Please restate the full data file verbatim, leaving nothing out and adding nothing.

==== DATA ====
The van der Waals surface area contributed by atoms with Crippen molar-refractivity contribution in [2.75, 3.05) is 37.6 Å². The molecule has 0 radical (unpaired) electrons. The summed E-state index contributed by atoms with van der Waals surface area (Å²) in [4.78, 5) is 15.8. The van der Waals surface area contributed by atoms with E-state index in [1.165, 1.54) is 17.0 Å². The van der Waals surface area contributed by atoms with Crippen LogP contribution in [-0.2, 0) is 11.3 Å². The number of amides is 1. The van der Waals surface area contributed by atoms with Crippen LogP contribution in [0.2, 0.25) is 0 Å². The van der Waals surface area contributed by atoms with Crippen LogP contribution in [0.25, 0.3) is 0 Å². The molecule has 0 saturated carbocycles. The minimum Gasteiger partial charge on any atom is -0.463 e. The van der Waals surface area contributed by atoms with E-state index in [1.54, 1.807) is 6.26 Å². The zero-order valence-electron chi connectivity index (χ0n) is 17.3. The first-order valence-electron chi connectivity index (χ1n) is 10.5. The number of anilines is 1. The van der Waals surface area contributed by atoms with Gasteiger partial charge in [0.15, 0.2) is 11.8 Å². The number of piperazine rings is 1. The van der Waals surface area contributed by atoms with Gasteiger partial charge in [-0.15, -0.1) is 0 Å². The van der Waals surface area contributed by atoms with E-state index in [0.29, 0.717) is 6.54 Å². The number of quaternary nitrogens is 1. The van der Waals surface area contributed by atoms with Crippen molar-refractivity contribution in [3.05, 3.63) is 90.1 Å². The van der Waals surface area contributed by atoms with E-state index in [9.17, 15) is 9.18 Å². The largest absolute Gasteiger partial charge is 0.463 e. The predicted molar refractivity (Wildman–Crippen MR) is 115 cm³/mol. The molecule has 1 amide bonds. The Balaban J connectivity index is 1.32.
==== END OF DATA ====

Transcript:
The van der Waals surface area contributed by atoms with Crippen molar-refractivity contribution in [2.75, 3.05) is 37.6 Å². The molecule has 0 radical (unpaired) electrons. The summed E-state index contributed by atoms with van der Waals surface area (Å²) in [4.78, 5) is 15.8. The van der Waals surface area contributed by atoms with E-state index in [1.165, 1.54) is 17.0 Å². The van der Waals surface area contributed by atoms with Crippen LogP contribution in [-0.2, 0) is 11.3 Å². The number of amides is 1. The van der Waals surface area contributed by atoms with Crippen LogP contribution in [0.2, 0.25) is 0 Å². The van der Waals surface area contributed by atoms with Crippen LogP contribution in [0.25, 0.3) is 0 Å². The molecule has 0 saturated carbocycles. The minimum Gasteiger partial charge on any atom is -0.463 e. The van der Waals surface area contributed by atoms with E-state index in [1.54, 1.807) is 6.26 Å². The zero-order valence-electron chi connectivity index (χ0n) is 17.3. The first-order valence-electron chi connectivity index (χ1n) is 10.5. The number of anilines is 1. The van der Waals surface area contributed by atoms with Gasteiger partial charge in [0.15, 0.2) is 11.8 Å². The number of piperazine rings is 1. The van der Waals surface area contributed by atoms with Gasteiger partial charge in [-0.15, -0.1) is 0 Å². The van der Waals surface area contributed by atoms with E-state index in [0.29, 0.717) is 6.54 Å². The number of quaternary nitrogens is 1. The van der Waals surface area contributed by atoms with Crippen molar-refractivity contribution in [3.05, 3.63) is 90.1 Å². The van der Waals surface area contributed by atoms with E-state index in [9.17, 15) is 9.18 Å². The largest absolute Gasteiger partial charge is 0.463 e. The predicted molar refractivity (Wildman–Crippen MR) is 115 cm³/mol. The molecule has 1 amide bonds. The Balaban J connectivity index is 1.32.